Letter and spirit
The letter (vyaṭjana) refers to the exact literal meaning of a statement and the spirit (attha) refers to the broader nuances and implications that the letters might convey. The Buddha said that an enlightened person is ‘skilled in the words and their interpretation’ (niruttipada kovido, Dhp.352) and that we should understand and practise the Dhamma ‘in both the letter and the spirit’ (D.III,127; Vin.I,20). This is because only a harmonious balancing of the two will make our spiritual journey fruitful. If we focus too much on the letter we tend to become pedantic, rigid and even edge towards fundamentalism. If we do not give the letter the attention it deserves we can end up thinking that we are practising the spirit of the Dhamma when all we are doing is interpreting it to suit ourselves. The letter orientates, the spirit illuminates.
There are many examples where the disengagement of the spirit from the letter can create problems. For example, the Buddha placed the highest value on honesty and said that we should always tell the truth. However, it is possible to tell the truth with the specific intention of hurting someone. One can say something, the literal meaning of which is one thing, while the tone in the voice or the expression on the face suggests the exact opposite. By omitting just one or two essential facts or highlighting others, it is possible to give an entirely different picture of the event one is recounting and yet maintain, quite truthfully, that everything one has said is true. It is also possible to speak with just enough equivocation that the exact meaning of one’s words is unclear and later deny or affirm what one has said according to what is convenient. These examples show that one can adhere exactly to the letter of the Precepts, the Vinaya or other aspects of the Dhamma while being cruel, devious, manipulative or dishonest.
How can we avoid this kind of distorted approach to the Dhamma? The first thing that can help us integrate the letter into its spirit is to always put any of the Buddha’s words within the context of the whole Dhamma. For example, the Buddha made a rule that a monk or nun who develops psychic powers should not display them. Some time later, when two children were kidnapped by bandits and a certain monk used his psychic powers to rescue them, he was roundly condemned by his fellows for ‘breaking the rule.’ But the Buddha cleared him of any offence, for while the monk had broken that particular rule he had conformed to the spirit of the Dhamma by acting out of compassion for the children and their parents (Vin.III,67). The other thing that guarantees a fruitful integration of the letter with the spirit is what the Buddha called (M.III,38) internalizing the Path (paṭipadaṃ yeva antaraṃ karitvā). If we commit ourselves to practise sincerely, wholeheartedly and honestly, this will give us the self-confidence and wisdom to know the words and to see their deeper and broader meaning.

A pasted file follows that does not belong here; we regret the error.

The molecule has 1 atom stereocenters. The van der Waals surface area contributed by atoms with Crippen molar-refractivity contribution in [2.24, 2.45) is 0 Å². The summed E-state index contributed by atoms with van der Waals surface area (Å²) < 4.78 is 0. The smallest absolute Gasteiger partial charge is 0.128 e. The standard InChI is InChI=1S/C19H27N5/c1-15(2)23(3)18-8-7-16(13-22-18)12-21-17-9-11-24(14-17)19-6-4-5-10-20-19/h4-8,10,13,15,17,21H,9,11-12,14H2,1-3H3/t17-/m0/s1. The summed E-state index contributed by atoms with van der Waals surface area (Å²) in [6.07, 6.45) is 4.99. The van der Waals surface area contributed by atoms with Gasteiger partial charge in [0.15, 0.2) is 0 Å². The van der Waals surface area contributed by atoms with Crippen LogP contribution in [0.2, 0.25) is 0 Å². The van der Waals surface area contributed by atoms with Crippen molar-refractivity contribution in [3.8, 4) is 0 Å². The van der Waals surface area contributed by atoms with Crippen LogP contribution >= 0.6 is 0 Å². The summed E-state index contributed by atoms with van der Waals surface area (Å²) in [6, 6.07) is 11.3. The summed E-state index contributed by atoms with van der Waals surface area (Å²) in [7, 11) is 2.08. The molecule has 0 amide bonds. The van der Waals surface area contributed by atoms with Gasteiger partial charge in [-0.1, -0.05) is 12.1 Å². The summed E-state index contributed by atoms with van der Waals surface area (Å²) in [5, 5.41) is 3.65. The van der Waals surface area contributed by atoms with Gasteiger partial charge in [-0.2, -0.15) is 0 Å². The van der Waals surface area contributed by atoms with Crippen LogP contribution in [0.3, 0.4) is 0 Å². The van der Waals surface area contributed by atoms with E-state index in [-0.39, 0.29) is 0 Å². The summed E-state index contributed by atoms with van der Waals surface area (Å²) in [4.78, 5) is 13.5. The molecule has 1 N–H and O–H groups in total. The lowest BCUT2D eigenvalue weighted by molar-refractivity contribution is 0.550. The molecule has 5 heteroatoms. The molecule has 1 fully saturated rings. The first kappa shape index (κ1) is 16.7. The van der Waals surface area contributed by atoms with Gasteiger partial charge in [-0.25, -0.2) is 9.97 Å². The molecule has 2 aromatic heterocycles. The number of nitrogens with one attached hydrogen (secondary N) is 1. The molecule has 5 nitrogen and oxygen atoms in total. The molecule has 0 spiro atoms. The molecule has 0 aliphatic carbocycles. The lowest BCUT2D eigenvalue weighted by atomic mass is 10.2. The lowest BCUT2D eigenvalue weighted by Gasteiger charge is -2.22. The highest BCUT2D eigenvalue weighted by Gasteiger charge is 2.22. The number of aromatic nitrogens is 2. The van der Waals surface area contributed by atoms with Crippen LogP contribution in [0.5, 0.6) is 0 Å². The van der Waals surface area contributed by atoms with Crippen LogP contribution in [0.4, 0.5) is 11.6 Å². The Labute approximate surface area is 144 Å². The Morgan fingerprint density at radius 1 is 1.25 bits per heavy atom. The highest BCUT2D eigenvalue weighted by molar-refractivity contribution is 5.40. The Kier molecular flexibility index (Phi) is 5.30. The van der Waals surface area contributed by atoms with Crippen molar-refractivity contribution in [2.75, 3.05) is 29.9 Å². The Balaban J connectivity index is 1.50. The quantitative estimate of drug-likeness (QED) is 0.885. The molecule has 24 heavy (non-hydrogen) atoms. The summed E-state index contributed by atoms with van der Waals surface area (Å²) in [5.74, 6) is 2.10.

In one passage, the Buddha makes it clear that the letter should not always be taken and that there are times when the spirit is needed as the interpretation:
"Monks, these two slander the Tathagata. Which two? He who explains a discourse whose meaning needs to be inferred as one whose meaning has already been fully drawn out. And he who explains a discourse whose meaning has already been fully drawn out as one whose meaning needs to be inferred. These are two who slander the Tathagata." (Anguttara Nikaya 2.25)
In the Nanda Sutta the Buddha coaxes his cousin Nanda by saying that he will have 500 beautiful nymphs in heaven if he ordains. Later after Nanda obtains enlightenment, he releases the Buddha from this promise. The Buddha was making that promise as a skillful means, knowing that Nanda would obtain enlightenment and of course that there would no longer be any cravings for that once enlightenment is attained. It was a skillful means, with the best intentions and for the wholesome outcome for the enlightenment of Nanda.
In another similar story the Buddha used skillful means when Kisa Gotami's son died and she was looking for a way to bring her son back to life. The Buddha advised her to find mustard seeds from a family where no-one has died. She desperately went from house to house, but to her disappointment, every house had someone who had died. Finally the realization struck her that there is no house free from death. She returned to the Buddha, who comforted her and preached to her the truth. She was awakened and entered the first stage of Arahantship. Eventually, like Nanda, she became an Arahant.
Another example that is often used is that of hiding Jews during Nazi Germany. If the Nazis knock on the door and ask if there are any Jews hiding there, the correct response is to remain silent (if possible) or to mislead them for those hiding Jews in their homes. Why? Because doing so is for the wholesome reason of saving their lives. The only reason not to would be to cling to a rule with dogmatic fervor or perhaps to be over worrying about any kamma result, which would be for selfish reasons. Whereas, misleading in this instance would be for completely compassionate and wholesome reasons and therefore, actually have no negative kammic results.
The Suttas are permeated with mentions that intention is of utmost importance, more than the action.
"At one time a certain monk out of compassion released a pig trapped in a snare. He became anxious … "What was your intention, monk?" "I was motivated by compassion, Master." "There is no offence for one who is motivated by compassion." https://suttacentral.net/en/pi-tv-bu-vb-pj2